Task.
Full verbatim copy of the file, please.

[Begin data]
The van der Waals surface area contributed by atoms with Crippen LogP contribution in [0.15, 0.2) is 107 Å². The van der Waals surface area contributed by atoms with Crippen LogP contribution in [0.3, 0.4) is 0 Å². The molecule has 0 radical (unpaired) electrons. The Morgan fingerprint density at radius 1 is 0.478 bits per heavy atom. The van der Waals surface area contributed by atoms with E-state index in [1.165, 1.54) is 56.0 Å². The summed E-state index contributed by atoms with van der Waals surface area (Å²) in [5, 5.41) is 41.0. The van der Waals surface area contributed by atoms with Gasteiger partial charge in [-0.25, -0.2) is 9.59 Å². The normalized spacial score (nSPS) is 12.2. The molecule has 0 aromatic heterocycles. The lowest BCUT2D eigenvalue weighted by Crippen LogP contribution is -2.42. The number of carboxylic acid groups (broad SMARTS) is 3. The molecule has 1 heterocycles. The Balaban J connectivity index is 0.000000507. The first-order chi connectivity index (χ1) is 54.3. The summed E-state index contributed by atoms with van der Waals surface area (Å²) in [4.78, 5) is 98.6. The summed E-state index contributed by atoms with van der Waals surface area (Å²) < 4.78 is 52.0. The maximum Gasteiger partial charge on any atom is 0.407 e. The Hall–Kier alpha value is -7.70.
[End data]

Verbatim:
The van der Waals surface area contributed by atoms with Crippen LogP contribution in [0.15, 0.2) is 107 Å². The van der Waals surface area contributed by atoms with Crippen LogP contribution in [0.3, 0.4) is 0 Å². The molecule has 0 radical (unpaired) electrons. The Morgan fingerprint density at radius 1 is 0.478 bits per heavy atom. The van der Waals surface area contributed by atoms with E-state index in [1.165, 1.54) is 56.0 Å². The summed E-state index contributed by atoms with van der Waals surface area (Å²) in [5, 5.41) is 41.0. The van der Waals surface area contributed by atoms with Gasteiger partial charge in [-0.25, -0.2) is 9.59 Å². The normalized spacial score (nSPS) is 12.2. The molecule has 0 aromatic heterocycles. The lowest BCUT2D eigenvalue weighted by Crippen LogP contribution is -2.42. The number of carboxylic acid groups (broad SMARTS) is 3. The molecule has 1 heterocycles. The Balaban J connectivity index is 0.000000507. The first-order chi connectivity index (χ1) is 54.3. The summed E-state index contributed by atoms with van der Waals surface area (Å²) in [4.78, 5) is 98.6. The summed E-state index contributed by atoms with van der Waals surface area (Å²) < 4.78 is 52.0. The maximum Gasteiger partial charge on any atom is 0.407 e. The Hall–Kier alpha value is -7.70.